Chemical coal analysis can be supplemented by the determination of oxygen in high- and low-temperature ash, in coal as received, and in dried coal at 105 °C. The rapid method utilizes fast-neutron activation. The reaction 16O(np)16N and counting of the 6.1 and 7.1 MeV gamma radiation of 7.3 s half-life are used. A specially designed dual transfer and simultaneous counting system gives very accurate results. Oxygen in 33 coals ranging from lignite to low-volatile bituminous coal has been determined and results are compared with 'oxygen by difference'. Considerable discrepancies are observed. Better stoichiometric results are obtained if oxygen in coal ash, in wet coal and the dried coal is determined. This permits the estimation of the true material balances in fuels using data of the ultimate and the proximate coal analysis. The oxygen determination provides the coal chemist with an accurate basis and can be used to rank coal. The summation of the percent of carbon, nitrogen, hydrogen, sulphur and oxygen becomes more meaningful, some errors can be detected, and the state of completeness of coal analysis can be evaluated. Total sulphur can be estimated and oxidation effects during drying can be detected. These affect the moisture determination. It appears that after more data have been collected the interpretation of solid fuel analyses may be facilitated and will be made stoichiometrically more meaningful; the ranks of different coals and other properties such as O C plots will become better defined. This approach may help the coal industry in general to quantize further the energy generating processes. It may be possible to simplify the present time-consuming methods of coal analysis. A brief overview of coal analysis methods in relation to direct determination of oxygen is given‡ ‡ Work supported by Contracts E(11-1)-2898 and E(04-3)-34-241, U.S. Energy Research and Development Administration..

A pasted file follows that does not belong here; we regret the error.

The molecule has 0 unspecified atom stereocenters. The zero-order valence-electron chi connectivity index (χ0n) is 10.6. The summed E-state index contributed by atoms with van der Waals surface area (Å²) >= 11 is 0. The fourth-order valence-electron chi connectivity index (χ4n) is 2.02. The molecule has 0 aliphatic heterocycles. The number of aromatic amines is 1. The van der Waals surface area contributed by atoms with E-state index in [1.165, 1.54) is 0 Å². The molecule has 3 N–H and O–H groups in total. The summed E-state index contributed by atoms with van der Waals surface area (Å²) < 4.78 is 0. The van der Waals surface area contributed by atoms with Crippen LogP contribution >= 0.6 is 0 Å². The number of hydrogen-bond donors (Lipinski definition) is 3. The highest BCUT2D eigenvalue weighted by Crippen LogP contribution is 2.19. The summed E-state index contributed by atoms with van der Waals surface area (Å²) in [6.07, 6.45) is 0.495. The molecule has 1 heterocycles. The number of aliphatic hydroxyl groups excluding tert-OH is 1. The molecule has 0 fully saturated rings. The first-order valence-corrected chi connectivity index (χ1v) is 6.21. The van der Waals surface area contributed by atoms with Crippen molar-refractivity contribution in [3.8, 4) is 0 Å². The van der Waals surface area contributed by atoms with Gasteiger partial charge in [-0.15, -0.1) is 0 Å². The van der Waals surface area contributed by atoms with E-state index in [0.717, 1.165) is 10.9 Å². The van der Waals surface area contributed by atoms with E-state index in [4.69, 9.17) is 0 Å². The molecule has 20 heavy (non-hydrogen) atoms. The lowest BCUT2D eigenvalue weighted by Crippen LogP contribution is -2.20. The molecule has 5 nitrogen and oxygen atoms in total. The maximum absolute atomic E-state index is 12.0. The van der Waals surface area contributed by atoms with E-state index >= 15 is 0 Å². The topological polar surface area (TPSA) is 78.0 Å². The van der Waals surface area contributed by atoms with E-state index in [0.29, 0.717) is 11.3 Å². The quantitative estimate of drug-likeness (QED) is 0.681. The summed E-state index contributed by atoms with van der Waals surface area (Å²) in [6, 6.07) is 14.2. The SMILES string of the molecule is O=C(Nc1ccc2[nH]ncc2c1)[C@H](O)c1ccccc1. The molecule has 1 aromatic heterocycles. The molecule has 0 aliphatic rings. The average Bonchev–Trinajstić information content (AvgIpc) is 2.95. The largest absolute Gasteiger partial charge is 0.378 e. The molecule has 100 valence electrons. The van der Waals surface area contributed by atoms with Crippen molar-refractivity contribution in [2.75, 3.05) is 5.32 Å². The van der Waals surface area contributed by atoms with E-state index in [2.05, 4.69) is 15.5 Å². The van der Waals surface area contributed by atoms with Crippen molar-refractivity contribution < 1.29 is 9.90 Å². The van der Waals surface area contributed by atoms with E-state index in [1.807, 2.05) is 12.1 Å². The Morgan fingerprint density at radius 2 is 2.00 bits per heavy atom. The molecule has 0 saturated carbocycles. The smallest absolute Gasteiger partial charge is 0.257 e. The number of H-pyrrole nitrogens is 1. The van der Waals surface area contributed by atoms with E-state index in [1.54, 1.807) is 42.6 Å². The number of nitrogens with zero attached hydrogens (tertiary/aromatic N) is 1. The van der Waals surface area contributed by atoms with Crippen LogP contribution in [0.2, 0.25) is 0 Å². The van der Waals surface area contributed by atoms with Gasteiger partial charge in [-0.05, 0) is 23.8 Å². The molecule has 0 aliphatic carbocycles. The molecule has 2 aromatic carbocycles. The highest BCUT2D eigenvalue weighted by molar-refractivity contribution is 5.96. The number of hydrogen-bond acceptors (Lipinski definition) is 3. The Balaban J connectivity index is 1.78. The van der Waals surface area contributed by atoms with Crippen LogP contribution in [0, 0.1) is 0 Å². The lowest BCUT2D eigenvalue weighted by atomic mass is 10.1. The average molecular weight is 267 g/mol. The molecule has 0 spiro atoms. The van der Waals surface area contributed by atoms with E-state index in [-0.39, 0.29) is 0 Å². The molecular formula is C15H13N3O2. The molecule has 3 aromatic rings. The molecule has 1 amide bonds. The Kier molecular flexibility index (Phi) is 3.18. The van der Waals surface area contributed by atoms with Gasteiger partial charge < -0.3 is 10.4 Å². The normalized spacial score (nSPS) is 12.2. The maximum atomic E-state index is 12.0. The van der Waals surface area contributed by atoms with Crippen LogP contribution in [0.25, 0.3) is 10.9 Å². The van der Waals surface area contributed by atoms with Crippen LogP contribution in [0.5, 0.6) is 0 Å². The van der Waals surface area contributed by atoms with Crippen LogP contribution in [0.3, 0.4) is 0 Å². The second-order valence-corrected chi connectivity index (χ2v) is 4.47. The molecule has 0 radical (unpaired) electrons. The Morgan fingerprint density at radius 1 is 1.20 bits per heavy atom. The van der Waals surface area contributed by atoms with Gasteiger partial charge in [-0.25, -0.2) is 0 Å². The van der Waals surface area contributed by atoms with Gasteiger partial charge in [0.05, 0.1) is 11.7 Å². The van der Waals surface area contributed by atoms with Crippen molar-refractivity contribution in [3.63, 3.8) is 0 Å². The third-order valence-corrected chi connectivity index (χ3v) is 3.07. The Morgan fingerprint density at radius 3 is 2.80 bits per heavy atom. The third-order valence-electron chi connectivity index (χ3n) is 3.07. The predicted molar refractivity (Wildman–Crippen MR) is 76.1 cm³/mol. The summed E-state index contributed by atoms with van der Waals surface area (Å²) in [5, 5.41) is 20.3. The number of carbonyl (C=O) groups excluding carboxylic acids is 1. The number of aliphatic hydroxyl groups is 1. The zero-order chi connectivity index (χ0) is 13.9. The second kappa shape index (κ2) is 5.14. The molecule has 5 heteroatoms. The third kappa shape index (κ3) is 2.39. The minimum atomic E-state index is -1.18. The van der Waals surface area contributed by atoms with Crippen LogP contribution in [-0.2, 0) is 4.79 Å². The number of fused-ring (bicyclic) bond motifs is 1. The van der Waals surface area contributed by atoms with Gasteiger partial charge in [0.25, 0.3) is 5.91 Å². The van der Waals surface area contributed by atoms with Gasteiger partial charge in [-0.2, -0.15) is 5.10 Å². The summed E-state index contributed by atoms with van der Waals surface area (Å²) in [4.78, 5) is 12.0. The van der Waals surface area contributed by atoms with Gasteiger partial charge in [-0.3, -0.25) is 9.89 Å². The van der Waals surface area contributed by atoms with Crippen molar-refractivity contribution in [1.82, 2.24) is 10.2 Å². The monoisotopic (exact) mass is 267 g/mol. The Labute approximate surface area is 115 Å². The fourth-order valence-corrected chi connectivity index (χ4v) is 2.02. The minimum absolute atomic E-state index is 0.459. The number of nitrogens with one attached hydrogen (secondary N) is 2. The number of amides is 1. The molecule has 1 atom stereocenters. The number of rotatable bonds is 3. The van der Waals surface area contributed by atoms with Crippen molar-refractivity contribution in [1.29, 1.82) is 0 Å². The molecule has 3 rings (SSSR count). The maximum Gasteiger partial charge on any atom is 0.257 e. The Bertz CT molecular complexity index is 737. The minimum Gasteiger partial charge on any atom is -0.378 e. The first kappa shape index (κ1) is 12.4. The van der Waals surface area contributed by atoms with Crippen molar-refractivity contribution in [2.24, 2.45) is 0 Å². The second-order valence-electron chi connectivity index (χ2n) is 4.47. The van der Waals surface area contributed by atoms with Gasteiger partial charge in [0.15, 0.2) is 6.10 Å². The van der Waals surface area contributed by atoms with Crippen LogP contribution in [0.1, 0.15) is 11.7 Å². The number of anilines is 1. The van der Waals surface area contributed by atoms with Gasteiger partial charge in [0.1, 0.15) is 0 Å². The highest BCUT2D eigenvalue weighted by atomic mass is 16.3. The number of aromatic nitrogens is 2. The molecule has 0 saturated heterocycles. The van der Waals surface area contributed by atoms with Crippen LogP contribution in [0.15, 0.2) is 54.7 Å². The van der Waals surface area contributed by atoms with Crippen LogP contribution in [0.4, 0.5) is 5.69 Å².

ASJC Scopus subject areas
- Chemical Engineering(all)
- Fuel Technology
- Energy Engineering and Power Technology
- Organic Chemistry